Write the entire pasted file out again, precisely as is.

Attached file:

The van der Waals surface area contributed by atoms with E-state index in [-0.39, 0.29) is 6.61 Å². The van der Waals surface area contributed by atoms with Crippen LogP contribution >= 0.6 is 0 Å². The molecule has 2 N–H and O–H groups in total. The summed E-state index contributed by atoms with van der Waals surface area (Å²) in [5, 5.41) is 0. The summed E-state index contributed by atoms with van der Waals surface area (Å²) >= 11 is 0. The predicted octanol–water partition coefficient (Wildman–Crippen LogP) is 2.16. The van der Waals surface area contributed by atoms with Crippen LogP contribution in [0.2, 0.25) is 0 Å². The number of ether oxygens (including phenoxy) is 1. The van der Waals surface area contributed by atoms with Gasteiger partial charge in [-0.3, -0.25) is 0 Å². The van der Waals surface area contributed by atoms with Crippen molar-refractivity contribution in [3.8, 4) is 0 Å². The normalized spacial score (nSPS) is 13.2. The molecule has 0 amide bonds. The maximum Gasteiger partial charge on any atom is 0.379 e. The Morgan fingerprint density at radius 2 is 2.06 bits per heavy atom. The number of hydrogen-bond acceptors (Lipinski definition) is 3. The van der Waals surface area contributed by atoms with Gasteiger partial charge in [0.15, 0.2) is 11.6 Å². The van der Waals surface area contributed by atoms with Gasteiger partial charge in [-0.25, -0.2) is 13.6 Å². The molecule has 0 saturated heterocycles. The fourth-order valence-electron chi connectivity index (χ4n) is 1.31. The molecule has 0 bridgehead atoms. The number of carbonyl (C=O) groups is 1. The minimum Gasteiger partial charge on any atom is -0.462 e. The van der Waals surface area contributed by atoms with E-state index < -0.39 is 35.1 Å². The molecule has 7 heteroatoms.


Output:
The van der Waals surface area contributed by atoms with E-state index in [-0.39, 0.29) is 6.61 Å². The van der Waals surface area contributed by atoms with Crippen LogP contribution >= 0.6 is 0 Å². The molecule has 2 N–H and O–H groups in total. The summed E-state index contributed by atoms with van der Waals surface area (Å²) in [5, 5.41) is 0. The summed E-state index contributed by atoms with van der Waals surface area (Å²) >= 11 is 0. The predicted octanol–water partition coefficient (Wildman–Crippen LogP) is 2.16. The van der Waals surface area contributed by atoms with Crippen LogP contribution in [0.2, 0.25) is 0 Å². The number of ether oxygens (including phenoxy) is 1. The van der Waals surface area contributed by atoms with Gasteiger partial charge in [-0.3, -0.25) is 0 Å². The van der Waals surface area contributed by atoms with Crippen molar-refractivity contribution in [3.8, 4) is 0 Å². The normalized spacial score (nSPS) is 13.2. The molecule has 0 amide bonds. The maximum Gasteiger partial charge on any atom is 0.379 e. The Morgan fingerprint density at radius 2 is 2.06 bits per heavy atom. The number of hydrogen-bond acceptors (Lipinski definition) is 3. The van der Waals surface area contributed by atoms with Gasteiger partial charge in [0.15, 0.2) is 11.6 Å². The van der Waals surface area contributed by atoms with Gasteiger partial charge in [-0.25, -0.2) is 13.6 Å². The molecule has 0 saturated heterocycles. The fourth-order valence-electron chi connectivity index (χ4n) is 1.31. The molecule has 0 bridgehead atoms. The number of carbonyl (C=O) groups is 1. The minimum Gasteiger partial charge on any atom is -0.462 e. The van der Waals surface area contributed by atoms with E-state index < -0.39 is 35.1 Å². The molecule has 7 heteroatoms.